The last male Northern White Rhino has died, but Canadian Wildlife Research chair hopes to keep a guarded optimism
By Olivia Levesque
The Northern White Rhino Population is fundamentally extinct after the last existing male was reported dead on March 20, by the Ol Pejeta Conservancy in Nanyuki, Kenya.
“It is with great sadness that Ol Pejeta Conservancy and the Dvůr Králové Zoo announce that Sudan, the world’s last male northern white rhino, age 45, died at Ol Pejeta Conservancy in Kenya on March 19th, 2018” The Conservancy said in a press release on Tuesday.
It was reported that Sudan was being treated for age-related complications that led to degenerative changes in his muscles and bones, combined with extensive skin wounds. Due to his suffering the veterinarian team tending to the animal made the final decision to euthanize him on March 18th.
“His demise will hopefully be seen as a seminal moment for conservationists world wide,” said Richard Vigne, Ol Pejeta’s CEO.
While many reacted to the solemn death of the rhino, Adam Ford, Canada Research Chair in Wildlife Restoration Ecology and Professor at the University of British Colombia, said that he hopes people can keep a guarded optimism for what we can do to help endangered species.
“The Southern White Rhino population was also decimated, and through a lot of hard work and collaboration they brought back the Southern White population numbering in the tens of thousands” Said Ford.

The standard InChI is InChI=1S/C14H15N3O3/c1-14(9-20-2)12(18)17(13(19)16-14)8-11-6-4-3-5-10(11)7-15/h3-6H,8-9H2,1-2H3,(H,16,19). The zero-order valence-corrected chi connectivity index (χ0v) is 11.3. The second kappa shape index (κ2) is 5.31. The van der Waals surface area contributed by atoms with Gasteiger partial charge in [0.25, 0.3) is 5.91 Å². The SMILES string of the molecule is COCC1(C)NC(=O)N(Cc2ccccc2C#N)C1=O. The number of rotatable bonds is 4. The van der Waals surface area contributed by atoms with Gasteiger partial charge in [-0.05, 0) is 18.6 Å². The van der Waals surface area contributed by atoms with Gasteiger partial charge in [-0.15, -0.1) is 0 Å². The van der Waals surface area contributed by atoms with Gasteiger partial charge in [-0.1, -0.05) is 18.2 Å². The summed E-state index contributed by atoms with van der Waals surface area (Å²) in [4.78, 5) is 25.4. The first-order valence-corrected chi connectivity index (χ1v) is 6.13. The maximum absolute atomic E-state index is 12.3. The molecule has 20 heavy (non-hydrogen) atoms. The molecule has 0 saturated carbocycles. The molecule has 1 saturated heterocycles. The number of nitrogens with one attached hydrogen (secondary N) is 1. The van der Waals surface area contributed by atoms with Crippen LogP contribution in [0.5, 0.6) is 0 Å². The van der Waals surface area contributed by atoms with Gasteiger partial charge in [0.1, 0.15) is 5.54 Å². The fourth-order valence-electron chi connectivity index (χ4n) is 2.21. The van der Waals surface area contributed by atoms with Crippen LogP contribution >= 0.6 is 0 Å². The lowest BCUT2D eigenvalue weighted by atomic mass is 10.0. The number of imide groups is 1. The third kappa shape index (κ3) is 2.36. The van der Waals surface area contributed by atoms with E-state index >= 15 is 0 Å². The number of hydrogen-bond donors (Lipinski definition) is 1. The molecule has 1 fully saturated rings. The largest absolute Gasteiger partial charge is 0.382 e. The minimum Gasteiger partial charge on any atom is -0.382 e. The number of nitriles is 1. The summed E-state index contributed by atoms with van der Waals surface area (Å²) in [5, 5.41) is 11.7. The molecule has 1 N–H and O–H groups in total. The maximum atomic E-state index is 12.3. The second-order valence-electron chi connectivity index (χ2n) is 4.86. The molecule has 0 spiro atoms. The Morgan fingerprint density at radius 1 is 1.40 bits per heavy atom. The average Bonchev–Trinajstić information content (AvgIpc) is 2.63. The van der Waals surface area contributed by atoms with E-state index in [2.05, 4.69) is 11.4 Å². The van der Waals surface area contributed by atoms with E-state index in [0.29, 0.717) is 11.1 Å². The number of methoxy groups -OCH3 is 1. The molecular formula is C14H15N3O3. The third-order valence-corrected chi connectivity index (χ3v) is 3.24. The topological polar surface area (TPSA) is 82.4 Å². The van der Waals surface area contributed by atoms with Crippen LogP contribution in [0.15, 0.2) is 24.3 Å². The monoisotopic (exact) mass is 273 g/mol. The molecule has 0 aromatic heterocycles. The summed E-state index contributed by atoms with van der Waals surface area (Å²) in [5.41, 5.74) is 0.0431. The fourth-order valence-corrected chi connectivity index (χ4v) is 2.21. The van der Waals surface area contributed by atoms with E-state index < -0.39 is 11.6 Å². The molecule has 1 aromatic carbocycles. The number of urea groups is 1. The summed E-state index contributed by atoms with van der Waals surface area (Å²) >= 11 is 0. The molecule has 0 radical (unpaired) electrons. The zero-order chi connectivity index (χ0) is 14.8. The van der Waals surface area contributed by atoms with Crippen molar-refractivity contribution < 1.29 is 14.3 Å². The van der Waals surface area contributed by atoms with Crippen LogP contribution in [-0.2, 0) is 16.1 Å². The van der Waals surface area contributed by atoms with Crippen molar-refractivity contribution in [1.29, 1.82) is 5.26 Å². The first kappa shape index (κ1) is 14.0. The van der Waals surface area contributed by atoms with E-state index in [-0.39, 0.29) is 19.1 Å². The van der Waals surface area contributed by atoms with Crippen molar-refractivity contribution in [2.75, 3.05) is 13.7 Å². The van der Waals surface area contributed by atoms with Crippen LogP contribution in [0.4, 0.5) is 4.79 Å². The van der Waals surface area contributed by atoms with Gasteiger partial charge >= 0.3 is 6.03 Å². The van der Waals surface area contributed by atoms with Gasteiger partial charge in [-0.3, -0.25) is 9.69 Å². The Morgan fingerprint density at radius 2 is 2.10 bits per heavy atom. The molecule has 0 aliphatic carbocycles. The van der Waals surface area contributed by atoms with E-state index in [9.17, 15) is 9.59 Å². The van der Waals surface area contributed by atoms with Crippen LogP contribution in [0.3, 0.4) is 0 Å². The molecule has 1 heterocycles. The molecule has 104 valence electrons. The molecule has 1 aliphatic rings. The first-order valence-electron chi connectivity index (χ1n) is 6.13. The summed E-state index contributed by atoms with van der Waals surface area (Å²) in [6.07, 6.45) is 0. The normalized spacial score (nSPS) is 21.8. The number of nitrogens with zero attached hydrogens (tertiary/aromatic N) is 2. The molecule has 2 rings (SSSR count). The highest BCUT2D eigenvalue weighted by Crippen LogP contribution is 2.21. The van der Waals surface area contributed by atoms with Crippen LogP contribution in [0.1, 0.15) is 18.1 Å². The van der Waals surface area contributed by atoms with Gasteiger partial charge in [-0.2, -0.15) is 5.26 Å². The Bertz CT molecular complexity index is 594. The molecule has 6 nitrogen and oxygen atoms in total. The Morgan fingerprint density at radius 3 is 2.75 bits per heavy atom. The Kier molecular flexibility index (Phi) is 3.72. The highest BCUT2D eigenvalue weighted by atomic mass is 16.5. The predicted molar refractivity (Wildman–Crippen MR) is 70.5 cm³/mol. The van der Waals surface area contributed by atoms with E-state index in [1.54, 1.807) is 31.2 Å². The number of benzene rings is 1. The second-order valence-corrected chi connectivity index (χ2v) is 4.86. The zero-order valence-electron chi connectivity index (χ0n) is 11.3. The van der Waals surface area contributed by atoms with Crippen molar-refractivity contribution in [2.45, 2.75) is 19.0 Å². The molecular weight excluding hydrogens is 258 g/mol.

He says that natural and human forces go hand in hand in stabilizing ecosystems, and that conservationists will continue to work hard with nature, but that natural climate isn’t the only force their working with, or against.
“The Southern White recovered in a much more politically stable climate, where the Northern White persisted in places with a lot more conflict and insecurity” Ford said.
Researchers were able to save some of Sudan’s genetic material, in hopes of saving part of the Northern Whites genetic legacy.
“It’s like a ghost population,” Ford said referring to the remaining population of female Northern White Rhinos. “The goal is to reintroduce the genes from the surviving individuals into the wild by mixing them with the Southern White Rhinos, so at least there’s some of kind of genetic legacy of the Northern White in the wild”.